Thursday, August 19, 2010

My other hats

As an academic you often are required to wear several hats. I have been trained in pathology, clincial pathology, large animal medicine, and clinical nutrition. At present my home is in small animal nutrition. I do not need to tell you how old I am as I think you can guess. Retirement is looming. Lately I have taken up pet portrait painting after 40 years of not putting brush to paper. My high school art teacher was Robert Bateman. So I thought I would share with you some of my paintings along with that of Carolina Brown.

Sunday, August 15, 2010

A Comprehensive Website about Parasites

For those who have a an interest in the parasites of all species click here

Monday, August 9, 2010

Independent Review of The Goat Production Manual Second Edition

This review was done by Discoveries A Kirkus Service for Self Published and Independent Authors

Everything you ever wanted to know about raising goats but were afraid to ask is here in this handy and informative how-to primer.
Smart, a veterinarian who has raised her own goats, notes the titular animals are hardy, useful creatures—a source of cashmere and angora wool, low-lactose milk for those allergic to the bovine variety and lean meat for a wedding-feast shish kebab; when tethered to a post they even make serviceable “organic lawn-mowers.” But farmers trying to procure these goods and services profitably must pay close attention to the animals’ care and maintenance, a task made easier by this comprehensive, easy-to-follow manual. The author addresses every aspect of goat health and welfare. Goat forage and dietary supplements are covered in great depth, with step-by- step procedures for formulating feed rations that the critters will find nutritious and palatable. The text describes common diseases along with symptoms, treatments and tips on drug administration. A long chapter on goat breeding includes sections on hormone injections to manipulate the breeding season and commentary on the “unique odor and disgusting behavior” of bucks. The information Smart provides is exquisitely detailed—see “Procedures for Examining Manure for Parasites”—and summarized clearly in tables. (The book’s main deficit is its lack of drawings and diagrams, which would come in handy for sections on building shelters, castrating bucks and performing autopsies on goat carcasses.) She leavens the data and procedural with sprightly anecdotes on goat antics, including vignettes celebrating their preternatural climbing ability, skill at using their horns to escape confinement and destroy property and habit of fainting under pressure. Occasionally Smart takes a literary turn too many, as in this parasitology lesson rendered in soliloquy: “ ‘I really don’t remember my life as an egg; once I was passed in the feces, I quickly turned into a first-stage larva.’ ” But novice goat farmers and old hands alike will find here a wealth of expertise presented in a straightforward style.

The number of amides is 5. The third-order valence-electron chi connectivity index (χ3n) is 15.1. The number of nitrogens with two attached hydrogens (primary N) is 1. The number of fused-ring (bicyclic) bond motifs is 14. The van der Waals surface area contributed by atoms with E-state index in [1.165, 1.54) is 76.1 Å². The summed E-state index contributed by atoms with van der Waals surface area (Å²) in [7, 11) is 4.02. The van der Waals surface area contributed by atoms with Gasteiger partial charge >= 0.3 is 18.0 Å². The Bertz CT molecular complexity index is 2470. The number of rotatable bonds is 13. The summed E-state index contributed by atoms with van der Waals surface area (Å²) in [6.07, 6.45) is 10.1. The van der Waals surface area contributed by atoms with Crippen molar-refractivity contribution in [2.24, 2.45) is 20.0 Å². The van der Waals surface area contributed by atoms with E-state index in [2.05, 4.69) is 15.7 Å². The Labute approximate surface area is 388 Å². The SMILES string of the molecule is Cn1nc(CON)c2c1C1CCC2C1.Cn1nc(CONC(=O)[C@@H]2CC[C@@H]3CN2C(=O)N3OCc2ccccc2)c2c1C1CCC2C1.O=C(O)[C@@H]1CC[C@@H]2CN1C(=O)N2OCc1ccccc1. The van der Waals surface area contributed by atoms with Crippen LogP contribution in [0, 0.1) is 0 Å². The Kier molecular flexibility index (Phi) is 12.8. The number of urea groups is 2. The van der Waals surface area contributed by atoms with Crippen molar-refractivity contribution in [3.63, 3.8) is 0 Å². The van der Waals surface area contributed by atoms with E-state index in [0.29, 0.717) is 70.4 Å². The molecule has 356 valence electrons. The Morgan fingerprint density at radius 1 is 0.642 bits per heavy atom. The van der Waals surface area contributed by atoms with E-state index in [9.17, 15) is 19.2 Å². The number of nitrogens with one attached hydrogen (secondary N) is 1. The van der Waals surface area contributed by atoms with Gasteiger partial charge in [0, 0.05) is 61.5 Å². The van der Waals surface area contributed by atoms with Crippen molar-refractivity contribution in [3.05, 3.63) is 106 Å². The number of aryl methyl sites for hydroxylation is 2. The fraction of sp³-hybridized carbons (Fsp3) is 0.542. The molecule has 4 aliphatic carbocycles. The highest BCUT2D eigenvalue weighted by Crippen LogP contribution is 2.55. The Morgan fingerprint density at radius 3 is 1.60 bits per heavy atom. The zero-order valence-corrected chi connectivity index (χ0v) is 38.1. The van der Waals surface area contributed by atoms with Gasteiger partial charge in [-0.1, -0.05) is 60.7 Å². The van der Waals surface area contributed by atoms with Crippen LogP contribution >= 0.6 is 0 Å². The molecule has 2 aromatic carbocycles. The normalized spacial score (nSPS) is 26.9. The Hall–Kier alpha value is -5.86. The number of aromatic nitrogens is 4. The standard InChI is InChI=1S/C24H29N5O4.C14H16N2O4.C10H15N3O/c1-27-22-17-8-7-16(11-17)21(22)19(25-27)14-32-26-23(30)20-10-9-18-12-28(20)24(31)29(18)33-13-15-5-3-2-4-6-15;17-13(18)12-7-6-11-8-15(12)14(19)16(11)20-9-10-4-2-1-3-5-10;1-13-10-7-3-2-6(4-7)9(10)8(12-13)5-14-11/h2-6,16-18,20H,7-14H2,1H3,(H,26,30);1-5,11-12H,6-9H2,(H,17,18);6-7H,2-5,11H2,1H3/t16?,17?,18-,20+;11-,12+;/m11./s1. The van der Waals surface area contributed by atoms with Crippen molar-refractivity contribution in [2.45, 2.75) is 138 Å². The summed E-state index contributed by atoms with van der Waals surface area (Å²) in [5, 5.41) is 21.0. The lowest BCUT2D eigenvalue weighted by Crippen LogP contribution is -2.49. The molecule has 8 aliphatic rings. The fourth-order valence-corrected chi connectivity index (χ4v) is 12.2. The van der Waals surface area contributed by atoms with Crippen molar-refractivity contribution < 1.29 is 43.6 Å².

A lucid, engaging, authoritative guide.

Friday, August 6, 2010

Sheep and Goat Radio Hour

I was recently interviewed by Ray Bowman, the Executive Director of the Kentucky Sheep and Goat Development Office. Click here to listen to the interview.